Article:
Original article DISTRIBUTION OF NICOTINAMIDE tru.uni-sz.bg/bjvm/BJVM-June 2014 p.79-87.pdfOriginal

  • View
    213

  • Download
    0

Embed Size (px)

Text of Original article DISTRIBUTION OF NICOTINAMIDE tru.uni-sz.bg/bjvm/BJVM-June 2014 p.79-87.pdfOriginal

  • Bulgarian Journal of Veterinary Medicine, 2014, 17, No 2, 7987 ISSN 1311-1477; online at http://tru.uni-sz.bg/bjvm/bjvm.htm

    Original article

    DISTRIBUTION OF NICOTINAMIDE ADENINE DINUCLEOTIDE PHOSPHATE DIAPHORASE POSITIVE MAST CELLS IN THE

    NORMAL PORCINE GALL BLADDER

    I. S. STEFANOV1, A. P. VODENICHAROV1, M. V. GULUBOVA2 & J. R. ANANIEV2

    1Department of Veterinary Anatomy, Histology and Embryology, Faculty of Veterinary Medicine, 2Department of General and Clinical Pathology, Faculty

    of Medicine; Trakia University, 6000 Stara Zagora, Bulgaria.

    Summary

    Stefanov, I. S., A. P. Vodenicharov, M. V. Gulubova & J. R. Ananiev, 2014. Distribution of nicotinamide adenine dinucleotide phosphate diaphorase positive mast cells in the normal porcine gall bladder. Bulg. J. Vet. Med., 17, No. 2, 7987. The aim of the current study was to determine the localisation and number of NADPH-d mast cells in the normal domestic pig gall bladder. The gall bladders of 6 male and 6 female pigs were examined by using light microscopic enzymohistochemical and immunohistochemical techniques. Enzymohis-tochemistry was performed to display NADPH diaphorase activity. Then, the avidin-biotin-peroxi-dase complex technique for detection of mast cell tryptase expression was performed in order to con-firm that NADPH-d positive cells, observed in the studied organ, are actually mast cells. Light mi-croscopy showed strong to medium NADPH-d reactivity in the mast cells granules. Mast cells num-ber was the highest in the propria of gall bladder fundus, body and neck as well as in the same layer of the cystic duct Ductus cysticus, followed by fibromuscular layer. The smallest density of mast cells was observed in the subserosal layer. However, statistically significant difference between the number of these cells in the muscular layer and the tela subserosa of gall bladder fundus was not detected. The density and localisation of observed tryptase positive mast cells were the same. In conclusion, the results of this study gave us a reason to presume that NADPH-d positive cells observed in the wall of porcine gall bladder and its excretory duct possess metabolic pathway for nitric oxide synthesis. Based on obtained data it is suggested that NADPH-d positive mast cells are most probably involved in the regulation of the function of epithelium, smooth muscle layer and blood vessels of the organ.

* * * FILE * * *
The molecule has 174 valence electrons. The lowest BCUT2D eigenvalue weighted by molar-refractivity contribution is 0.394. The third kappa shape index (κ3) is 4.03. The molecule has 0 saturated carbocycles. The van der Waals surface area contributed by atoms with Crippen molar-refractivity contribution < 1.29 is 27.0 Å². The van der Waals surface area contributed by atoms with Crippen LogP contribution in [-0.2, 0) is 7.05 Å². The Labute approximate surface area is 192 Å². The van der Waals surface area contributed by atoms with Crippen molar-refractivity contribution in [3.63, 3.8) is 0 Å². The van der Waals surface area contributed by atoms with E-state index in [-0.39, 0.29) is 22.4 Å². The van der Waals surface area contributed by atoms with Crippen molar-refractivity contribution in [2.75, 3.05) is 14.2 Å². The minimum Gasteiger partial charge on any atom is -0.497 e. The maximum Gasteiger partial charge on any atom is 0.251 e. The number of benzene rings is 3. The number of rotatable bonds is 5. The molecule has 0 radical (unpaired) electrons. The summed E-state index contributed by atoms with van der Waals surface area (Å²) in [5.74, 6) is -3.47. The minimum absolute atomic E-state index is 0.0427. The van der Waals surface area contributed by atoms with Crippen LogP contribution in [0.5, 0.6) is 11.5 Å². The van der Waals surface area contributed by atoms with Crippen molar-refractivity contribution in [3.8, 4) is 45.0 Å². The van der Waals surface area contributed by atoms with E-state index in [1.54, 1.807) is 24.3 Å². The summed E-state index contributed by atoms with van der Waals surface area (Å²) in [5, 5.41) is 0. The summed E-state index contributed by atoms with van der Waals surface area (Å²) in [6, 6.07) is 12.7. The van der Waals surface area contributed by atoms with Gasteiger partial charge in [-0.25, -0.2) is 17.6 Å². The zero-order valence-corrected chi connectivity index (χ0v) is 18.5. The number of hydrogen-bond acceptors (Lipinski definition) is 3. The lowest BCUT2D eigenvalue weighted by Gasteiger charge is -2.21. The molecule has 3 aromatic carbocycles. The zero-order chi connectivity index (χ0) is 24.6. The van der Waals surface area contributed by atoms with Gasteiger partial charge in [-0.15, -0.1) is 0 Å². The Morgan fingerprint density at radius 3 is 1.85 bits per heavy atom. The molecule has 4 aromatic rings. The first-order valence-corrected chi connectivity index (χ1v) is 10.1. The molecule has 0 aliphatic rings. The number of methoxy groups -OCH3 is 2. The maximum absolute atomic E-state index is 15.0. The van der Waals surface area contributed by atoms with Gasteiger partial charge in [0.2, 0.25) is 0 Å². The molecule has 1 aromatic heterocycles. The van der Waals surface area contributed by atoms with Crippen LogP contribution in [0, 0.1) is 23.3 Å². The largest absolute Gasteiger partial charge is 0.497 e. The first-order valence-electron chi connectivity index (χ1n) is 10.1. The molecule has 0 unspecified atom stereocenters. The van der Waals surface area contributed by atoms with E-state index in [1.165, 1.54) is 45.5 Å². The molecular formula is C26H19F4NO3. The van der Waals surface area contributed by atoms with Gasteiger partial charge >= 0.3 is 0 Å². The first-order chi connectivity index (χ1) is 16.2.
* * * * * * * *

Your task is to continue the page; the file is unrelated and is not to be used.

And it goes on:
Key words: gall bladder, mast cells, NADPH-diaphorase, pig, tryptase

    INTRODUCTION

    Nitric oxide (NO) is produced from the oxidation of the amino acid L-arginine by the enzyme nitric oxide synthase (NOS). This family of enzymes is generally di-

    vided into constitutive, calcium dependent (neuronal NOS, nNOS, NOS1 and endo-thelial NOS, eNOS, NOS3) or inducible, calcium independent (inducible NOS,

  • Distribution of nicotinamide adenine dinucleotide phosphate diaphorase positive mast cells in

    BJVM, 17, No 2 80

    iNOS, NOS2) (Alderton et al., 2001). NO is a potent mediator with diverse roles in regulating cellular functions, including nitrosylation of proteins, involved in sig-nalling pathways (Alderton et al., 2001; Stamler et al., 2001). The role of NO in smooth muscle relaxation is also acknow-ledged (Cals-Grierson & Ormerod, 2004).

    The ability of mast cells (MC) to pro-duce NO is well known. MC arise from bone marrow haematopoietic precursor cells and mature and reside in tissues (Kulka & Befus, 2003). Gilchrist et al. (2004) demonstrated the expression of NOS isoforms and production of NO by various MC populations including rat peritoneal MC and human skin MC. The presence of enzymes such as NADPH-d and NOS involved in NO metabolism within the mast cells in the pigs kidney and canine paranal sinus wall suggests a possible metabolic pathway for NO syn-thesis in porcine and canine mast cells (Vodenicharov & Bozhilova-Pastirova, 2010; Stefanov & Vodenicharov, 2012; Stefanov et al., 2012). Studies of human mast cells have been focused on the local-isation of these cells that accumulate near and around intrahepatic large bile ducts and intrahepatic peribiliary glands (Koda et al., 2000) and in the wall of common bile duct (Gulubova & Vlaykova, 2004). There are also many studies on NADPH-d expression in neuronal structures of gall bladder in different species (Sutherland, 1967) but no data concerning the NADPH-d positive mast cells in that or-gan in swine are available. At the same time, the physiological similarities be-tween porcine and human extrahepatic bile ducts support the use of pigs in ex-perimental models (Sand et al., 1997).

    These facts motivated us to undertake the current study to determine the distribu-tion of NADPH-d mast cells in domestic